That lack of movement has meant small rent increases, or none at all, for many tenants.
The city’s rent control law requires the rent stabilization office to set the maximum annual increases in rents for units built before 1978. This year that figure is 5%, the same as last year.
“We have been very selective for the last year about raising rents,” said Edward Hulac, president of Surety Property Management, which manages 400 units in the Valley. “We really don’t want our tenants to move.”
Renters least likely to have their rents raised are those who moved in during the past few years, because they are already paying market rates, according to landlords. Those most likely to have their rents raised are those who have lived in rent-controlled units for many years and who are paying below-market rates.
An annual survey of rents conducted by the Apartment Owners Assn. of Southern California, a trade group of both large and small apartment owners, indicates that Valley rents have remained generally stable over the last year.
The group’s survey of about 8,000 units in the Valley found that the average monthly rent for a one-bedroom apartment has increased less than 2% since July, 1990, or from $572 to $582, and about 3% for two-bedroom apartments, from $738 to $762.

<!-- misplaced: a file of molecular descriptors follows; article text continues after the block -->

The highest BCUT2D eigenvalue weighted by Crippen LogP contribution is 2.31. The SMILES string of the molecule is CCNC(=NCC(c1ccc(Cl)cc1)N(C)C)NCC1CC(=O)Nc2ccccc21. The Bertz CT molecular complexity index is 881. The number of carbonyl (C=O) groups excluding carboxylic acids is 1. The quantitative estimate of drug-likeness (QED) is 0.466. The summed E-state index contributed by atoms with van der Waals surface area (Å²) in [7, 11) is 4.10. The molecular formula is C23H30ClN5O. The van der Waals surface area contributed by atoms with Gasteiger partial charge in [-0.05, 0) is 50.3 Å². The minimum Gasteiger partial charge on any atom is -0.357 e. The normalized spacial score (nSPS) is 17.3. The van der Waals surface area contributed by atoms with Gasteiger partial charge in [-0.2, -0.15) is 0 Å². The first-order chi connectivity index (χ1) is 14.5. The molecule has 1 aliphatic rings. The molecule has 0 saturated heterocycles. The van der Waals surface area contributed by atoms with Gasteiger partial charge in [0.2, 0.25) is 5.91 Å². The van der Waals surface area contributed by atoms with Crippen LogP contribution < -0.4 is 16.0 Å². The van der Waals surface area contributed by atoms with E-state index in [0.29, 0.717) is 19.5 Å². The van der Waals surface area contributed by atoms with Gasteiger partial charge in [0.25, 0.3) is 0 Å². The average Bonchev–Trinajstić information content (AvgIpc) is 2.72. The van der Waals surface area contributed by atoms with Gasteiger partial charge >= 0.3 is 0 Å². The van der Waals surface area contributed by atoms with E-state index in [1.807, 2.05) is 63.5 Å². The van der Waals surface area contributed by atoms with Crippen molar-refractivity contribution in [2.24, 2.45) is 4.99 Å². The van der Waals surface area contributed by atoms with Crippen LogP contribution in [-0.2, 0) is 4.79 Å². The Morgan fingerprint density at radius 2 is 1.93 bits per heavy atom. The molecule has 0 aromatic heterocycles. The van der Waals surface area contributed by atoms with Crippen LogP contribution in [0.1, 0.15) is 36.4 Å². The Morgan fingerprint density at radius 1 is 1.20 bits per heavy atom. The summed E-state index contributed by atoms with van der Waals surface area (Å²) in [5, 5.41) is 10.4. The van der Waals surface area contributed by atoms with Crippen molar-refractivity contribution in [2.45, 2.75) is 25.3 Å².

In addition to keeping rent increases down, owners have continued offering move-in incentives that began a few years ago.
“We pay half your security deposit. No rent increase second year. Free basic cable first six months,” said one recent newspaper ad for a one-bedroom apartment in Canoga Park. “Free microwave or TV,” said an ad for one- and two-bedroom apartments in Van Nuys. An ad for a Burbank townhouse rental said: “Free complimentary air fare to Jamaica, Cancun, Hawaii or Florida.”
Another Burbank ad tried a more straightforward approach: “No move-in gimmicks, just low rent every month.”
“It’s the law of supply and demand,” Hughes said. “When we had fewer apartments, owners could get top dollar. But when you have a lot of people moving out, owners have to fill the apartments however they can to pay the mortgage.”
The weak economy--with its resulting layoffs, pay cuts and general penny-pinching by consumers--has meant a smaller pool of potential tenants, according to owners and managers.
Landlords say that many younger people who had been sharing apartments have moved out of their apartments and back into their parents’ homes.
“When the economy goes into a slide, a lot of people just go back to their parents,” Hulac said.
Landlords also report that many tenants who had been living alone in studio and one-bedroom apartments are moving out and finding roommates to share two-bedroom apartments to save money.
“People are doubling up because people are losing their jobs and money is tight,” said Charles Isham, executive vice president of the Apartment Assn. of Greater Los Angeles.
Despite the tough times, apartment officials are optimistic that the worst is behind them.
“Each month there are thousands of people moving to Los Angeles,” said Hughes, the apartment association director. “Over time, the rental units will be absorbed.”
Valley Rental Market
Apartment rents, bucking recent trends, have remained relatively stable over the last year.
1990 1991 Rise Single/bachelor $459 $474 3.2% One-bedroom $572 $582 1.7% Two-bedroom $738 $762 3.2% Three-bedroom $893 $957 7.1%
Source: Apartment Owners Assn. of Southern California